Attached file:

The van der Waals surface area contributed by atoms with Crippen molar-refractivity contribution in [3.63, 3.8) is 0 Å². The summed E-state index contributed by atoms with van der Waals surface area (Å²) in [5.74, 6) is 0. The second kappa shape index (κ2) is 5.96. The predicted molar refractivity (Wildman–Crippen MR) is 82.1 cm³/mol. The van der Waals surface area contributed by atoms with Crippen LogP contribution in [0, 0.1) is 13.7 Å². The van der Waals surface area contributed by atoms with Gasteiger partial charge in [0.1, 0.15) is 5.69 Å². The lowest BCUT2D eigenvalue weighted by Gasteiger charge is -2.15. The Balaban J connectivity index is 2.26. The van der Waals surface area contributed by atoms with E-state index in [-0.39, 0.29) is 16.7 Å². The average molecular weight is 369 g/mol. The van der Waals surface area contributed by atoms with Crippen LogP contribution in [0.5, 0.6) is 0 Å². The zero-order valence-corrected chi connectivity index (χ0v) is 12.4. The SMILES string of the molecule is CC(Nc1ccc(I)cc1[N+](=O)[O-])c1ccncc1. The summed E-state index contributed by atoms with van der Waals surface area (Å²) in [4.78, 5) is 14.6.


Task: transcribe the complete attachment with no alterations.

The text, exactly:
The van der Waals surface area contributed by atoms with Crippen molar-refractivity contribution in [3.63, 3.8) is 0 Å². The summed E-state index contributed by atoms with van der Waals surface area (Å²) in [5.74, 6) is 0. The second kappa shape index (κ2) is 5.96. The predicted molar refractivity (Wildman–Crippen MR) is 82.1 cm³/mol. The van der Waals surface area contributed by atoms with Crippen LogP contribution in [0, 0.1) is 13.7 Å². The van der Waals surface area contributed by atoms with Gasteiger partial charge in [0.1, 0.15) is 5.69 Å². The lowest BCUT2D eigenvalue weighted by Gasteiger charge is -2.15. The Balaban J connectivity index is 2.26. The van der Waals surface area contributed by atoms with E-state index in [-0.39, 0.29) is 16.7 Å². The average molecular weight is 369 g/mol. The van der Waals surface area contributed by atoms with Crippen LogP contribution in [0.5, 0.6) is 0 Å². The zero-order valence-corrected chi connectivity index (χ0v) is 12.4. The SMILES string of the molecule is CC(Nc1ccc(I)cc1[N+](=O)[O-])c1ccncc1. The summed E-state index contributed by atoms with van der Waals surface area (Å²) in [4.78, 5) is 14.6.